The prospect of living in a cashless society has grown steadily for decades but it might have now reached tipping point, after cards became Britain's number one payment method for the first time.

According to data released by the British Retail Consortium (BRC) on Wednesday (12 July), cards now account for over 50% of payments processed in the UK for the first time. The landmark achievement was largely driven by a boom in contactless payments, which now account for approximately a third of all payments, compared with 10% in October 2015.

The so-called "tap and go" cards were introduced a decade ago in the UK and after a somewhat unimpressive start they appear to have finally won over British shoppers. An increase in the number of stores accepting "tap and go" payments has also contributed to the sharp rise in popularity of contactless cards.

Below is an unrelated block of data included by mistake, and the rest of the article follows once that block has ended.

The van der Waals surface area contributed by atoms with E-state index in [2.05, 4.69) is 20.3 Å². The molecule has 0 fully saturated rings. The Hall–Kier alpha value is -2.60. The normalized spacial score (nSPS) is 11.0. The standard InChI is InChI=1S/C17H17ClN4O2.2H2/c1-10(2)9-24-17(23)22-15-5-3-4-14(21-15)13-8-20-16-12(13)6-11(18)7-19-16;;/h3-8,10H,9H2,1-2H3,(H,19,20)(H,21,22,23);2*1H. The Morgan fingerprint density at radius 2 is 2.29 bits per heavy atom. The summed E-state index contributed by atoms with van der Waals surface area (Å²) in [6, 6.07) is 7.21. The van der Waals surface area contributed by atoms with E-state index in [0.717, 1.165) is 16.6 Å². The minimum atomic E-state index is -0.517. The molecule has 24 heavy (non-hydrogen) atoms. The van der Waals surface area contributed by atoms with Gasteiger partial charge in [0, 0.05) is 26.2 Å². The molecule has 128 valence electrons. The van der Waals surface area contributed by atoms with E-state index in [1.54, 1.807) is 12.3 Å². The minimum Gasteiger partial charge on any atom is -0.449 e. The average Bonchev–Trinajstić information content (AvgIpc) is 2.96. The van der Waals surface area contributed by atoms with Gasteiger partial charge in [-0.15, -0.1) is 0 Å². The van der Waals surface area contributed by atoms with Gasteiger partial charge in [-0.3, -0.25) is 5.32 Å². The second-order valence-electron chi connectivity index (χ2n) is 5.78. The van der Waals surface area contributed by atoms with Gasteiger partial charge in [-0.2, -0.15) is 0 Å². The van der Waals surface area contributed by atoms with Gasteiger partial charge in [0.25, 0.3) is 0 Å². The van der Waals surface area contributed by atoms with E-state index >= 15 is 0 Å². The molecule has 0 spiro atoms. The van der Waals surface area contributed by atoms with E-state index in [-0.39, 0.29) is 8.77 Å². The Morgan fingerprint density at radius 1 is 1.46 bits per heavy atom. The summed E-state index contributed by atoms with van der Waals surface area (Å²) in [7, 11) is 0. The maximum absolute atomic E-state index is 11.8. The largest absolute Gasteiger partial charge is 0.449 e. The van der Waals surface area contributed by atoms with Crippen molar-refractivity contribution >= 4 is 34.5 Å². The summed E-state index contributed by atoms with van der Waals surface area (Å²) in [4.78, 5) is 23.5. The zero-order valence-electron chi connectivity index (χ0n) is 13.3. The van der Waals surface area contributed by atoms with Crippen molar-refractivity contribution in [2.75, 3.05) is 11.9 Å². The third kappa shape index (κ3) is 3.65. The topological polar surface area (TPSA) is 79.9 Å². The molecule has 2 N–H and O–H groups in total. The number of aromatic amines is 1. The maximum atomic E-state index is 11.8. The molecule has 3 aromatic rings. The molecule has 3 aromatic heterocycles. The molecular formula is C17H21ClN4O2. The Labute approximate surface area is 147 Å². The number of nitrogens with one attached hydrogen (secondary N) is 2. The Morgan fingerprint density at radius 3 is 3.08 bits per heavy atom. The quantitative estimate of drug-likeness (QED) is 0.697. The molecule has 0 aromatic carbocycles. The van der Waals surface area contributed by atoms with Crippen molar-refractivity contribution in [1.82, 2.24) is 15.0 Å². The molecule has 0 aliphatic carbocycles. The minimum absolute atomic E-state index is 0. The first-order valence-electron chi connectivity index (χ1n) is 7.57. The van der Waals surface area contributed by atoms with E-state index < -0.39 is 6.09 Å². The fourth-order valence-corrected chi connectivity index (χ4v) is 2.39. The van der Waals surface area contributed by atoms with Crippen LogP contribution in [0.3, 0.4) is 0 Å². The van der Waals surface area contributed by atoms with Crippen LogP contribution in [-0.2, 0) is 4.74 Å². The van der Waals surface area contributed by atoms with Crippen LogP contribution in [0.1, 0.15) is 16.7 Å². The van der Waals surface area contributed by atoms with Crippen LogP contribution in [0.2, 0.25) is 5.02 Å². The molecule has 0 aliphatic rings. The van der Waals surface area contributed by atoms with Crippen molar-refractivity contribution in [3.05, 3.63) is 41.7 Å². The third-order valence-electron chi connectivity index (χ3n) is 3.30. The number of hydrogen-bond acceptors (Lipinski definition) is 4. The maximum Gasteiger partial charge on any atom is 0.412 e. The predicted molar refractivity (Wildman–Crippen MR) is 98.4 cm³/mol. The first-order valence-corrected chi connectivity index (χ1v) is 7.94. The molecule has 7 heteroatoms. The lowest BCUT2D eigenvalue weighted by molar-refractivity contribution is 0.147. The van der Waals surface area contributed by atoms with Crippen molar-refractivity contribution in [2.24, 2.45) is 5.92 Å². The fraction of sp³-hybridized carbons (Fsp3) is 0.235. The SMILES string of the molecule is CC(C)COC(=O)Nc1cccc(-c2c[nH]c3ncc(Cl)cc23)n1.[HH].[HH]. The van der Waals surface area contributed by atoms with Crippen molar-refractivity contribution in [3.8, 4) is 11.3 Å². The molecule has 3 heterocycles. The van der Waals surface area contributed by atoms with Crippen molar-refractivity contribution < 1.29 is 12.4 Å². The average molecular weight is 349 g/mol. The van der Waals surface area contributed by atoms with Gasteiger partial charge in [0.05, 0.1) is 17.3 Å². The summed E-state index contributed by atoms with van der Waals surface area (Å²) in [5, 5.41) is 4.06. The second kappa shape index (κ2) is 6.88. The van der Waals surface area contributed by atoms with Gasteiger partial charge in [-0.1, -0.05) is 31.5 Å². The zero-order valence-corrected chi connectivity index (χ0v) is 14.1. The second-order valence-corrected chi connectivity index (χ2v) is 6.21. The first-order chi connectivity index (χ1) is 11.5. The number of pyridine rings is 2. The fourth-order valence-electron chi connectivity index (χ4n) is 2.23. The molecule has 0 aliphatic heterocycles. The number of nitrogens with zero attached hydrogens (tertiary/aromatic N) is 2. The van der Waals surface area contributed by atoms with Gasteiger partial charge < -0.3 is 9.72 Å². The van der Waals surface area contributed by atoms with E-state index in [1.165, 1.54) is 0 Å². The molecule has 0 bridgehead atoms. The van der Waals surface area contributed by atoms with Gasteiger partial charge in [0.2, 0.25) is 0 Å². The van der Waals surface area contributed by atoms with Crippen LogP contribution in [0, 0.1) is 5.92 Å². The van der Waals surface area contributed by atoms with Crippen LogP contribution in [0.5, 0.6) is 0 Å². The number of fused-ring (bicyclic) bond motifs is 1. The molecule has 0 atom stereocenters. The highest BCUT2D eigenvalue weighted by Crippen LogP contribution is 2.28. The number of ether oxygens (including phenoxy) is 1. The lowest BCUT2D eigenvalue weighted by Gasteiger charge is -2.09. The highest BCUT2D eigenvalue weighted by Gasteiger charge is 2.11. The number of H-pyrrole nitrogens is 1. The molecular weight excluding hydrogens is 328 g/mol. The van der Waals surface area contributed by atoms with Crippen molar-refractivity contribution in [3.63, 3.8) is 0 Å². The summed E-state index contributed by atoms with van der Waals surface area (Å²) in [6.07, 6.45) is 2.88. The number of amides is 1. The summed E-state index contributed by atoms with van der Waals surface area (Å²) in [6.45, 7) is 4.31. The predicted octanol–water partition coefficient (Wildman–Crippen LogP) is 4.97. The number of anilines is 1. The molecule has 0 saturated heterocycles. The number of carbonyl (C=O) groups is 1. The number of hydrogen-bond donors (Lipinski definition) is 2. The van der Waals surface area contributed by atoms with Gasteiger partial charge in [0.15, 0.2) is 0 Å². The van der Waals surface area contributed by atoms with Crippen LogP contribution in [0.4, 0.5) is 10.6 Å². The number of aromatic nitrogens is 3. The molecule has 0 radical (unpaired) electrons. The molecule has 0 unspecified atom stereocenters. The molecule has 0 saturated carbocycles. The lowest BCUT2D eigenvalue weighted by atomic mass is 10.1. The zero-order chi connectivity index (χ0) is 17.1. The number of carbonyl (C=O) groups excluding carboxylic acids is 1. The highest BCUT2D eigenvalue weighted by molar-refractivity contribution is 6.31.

The report found almost two-thirds of staffed payment terminals in shops now accept contactless cards, compared with less than 50% a year ago. It marks an impressive shift in shopping habit, as contactless payments were largely confined to coffee and sandwich shops when the system was first introduced in 2007.

According to industry data, there are now 108 million of contactless cards in issue in the UK.

The BRC added that 2016 was also the first time debit cards overtook cash in terms of popularity, accounting for 42.6% of all transactions, while cash and coins made up 42.3% of the total, after slipping five percentage points.

"One of the biggest drivers has been the increasing use of contactless payments," said the BRC.

However, not everyone is convinced becoming a cashless society is a foregone conclusion.

Last month, the Bank of England's chief cashier Victoria Cleland pointed out reports about the "death of cash" are much exaggerated.

"Many people are surprised to learn that demand for cash continues to grow. The value of Bank of England notes in circulation peaked in the run-up to Christmas 2016, reaching over £70bn for the first time - an increase of 10% on a year earlier."

The bank cashier adds that in Britain today 2.7 million people, or 5% of the population, rely almost entirely on cash to conduct their day-to-day business.